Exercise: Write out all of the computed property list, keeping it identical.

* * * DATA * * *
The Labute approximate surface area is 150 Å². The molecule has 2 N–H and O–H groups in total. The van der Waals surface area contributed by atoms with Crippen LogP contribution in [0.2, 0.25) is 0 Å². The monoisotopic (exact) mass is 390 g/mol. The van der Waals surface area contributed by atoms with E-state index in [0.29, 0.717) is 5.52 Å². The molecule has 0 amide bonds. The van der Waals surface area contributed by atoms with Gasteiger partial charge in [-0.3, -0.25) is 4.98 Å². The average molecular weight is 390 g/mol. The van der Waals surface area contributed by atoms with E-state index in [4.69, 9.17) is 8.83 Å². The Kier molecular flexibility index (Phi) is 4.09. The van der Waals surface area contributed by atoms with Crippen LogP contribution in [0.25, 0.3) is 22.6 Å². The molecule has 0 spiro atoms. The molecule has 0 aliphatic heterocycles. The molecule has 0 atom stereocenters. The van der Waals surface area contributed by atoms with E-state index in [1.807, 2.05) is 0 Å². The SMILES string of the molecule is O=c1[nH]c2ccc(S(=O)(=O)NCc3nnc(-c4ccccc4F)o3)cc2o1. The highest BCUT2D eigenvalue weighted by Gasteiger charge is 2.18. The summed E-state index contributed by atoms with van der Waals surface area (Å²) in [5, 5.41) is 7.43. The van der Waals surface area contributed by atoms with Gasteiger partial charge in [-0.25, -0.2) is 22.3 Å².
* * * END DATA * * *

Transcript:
The Labute approximate surface area is 150 Å². The molecule has 2 N–H and O–H groups in total. The van der Waals surface area contributed by atoms with Crippen LogP contribution in [0.2, 0.25) is 0 Å². The monoisotopic (exact) mass is 390 g/mol. The van der Waals surface area contributed by atoms with E-state index in [0.29, 0.717) is 5.52 Å². The molecule has 0 amide bonds. The van der Waals surface area contributed by atoms with Gasteiger partial charge in [-0.3, -0.25) is 4.98 Å². The average molecular weight is 390 g/mol. The van der Waals surface area contributed by atoms with E-state index in [4.69, 9.17) is 8.83 Å². The Kier molecular flexibility index (Phi) is 4.09. The van der Waals surface area contributed by atoms with Crippen LogP contribution in [0.25, 0.3) is 22.6 Å². The molecule has 0 spiro atoms. The molecule has 0 aliphatic heterocycles. The molecule has 0 atom stereocenters. The van der Waals surface area contributed by atoms with E-state index in [1.807, 2.05) is 0 Å². The SMILES string of the molecule is O=c1[nH]c2ccc(S(=O)(=O)NCc3nnc(-c4ccccc4F)o3)cc2o1. The highest BCUT2D eigenvalue weighted by Gasteiger charge is 2.18. The summed E-state index contributed by atoms with van der Waals surface area (Å²) in [5, 5.41) is 7.43. The van der Waals surface area contributed by atoms with Gasteiger partial charge in [-0.25, -0.2) is 22.3 Å².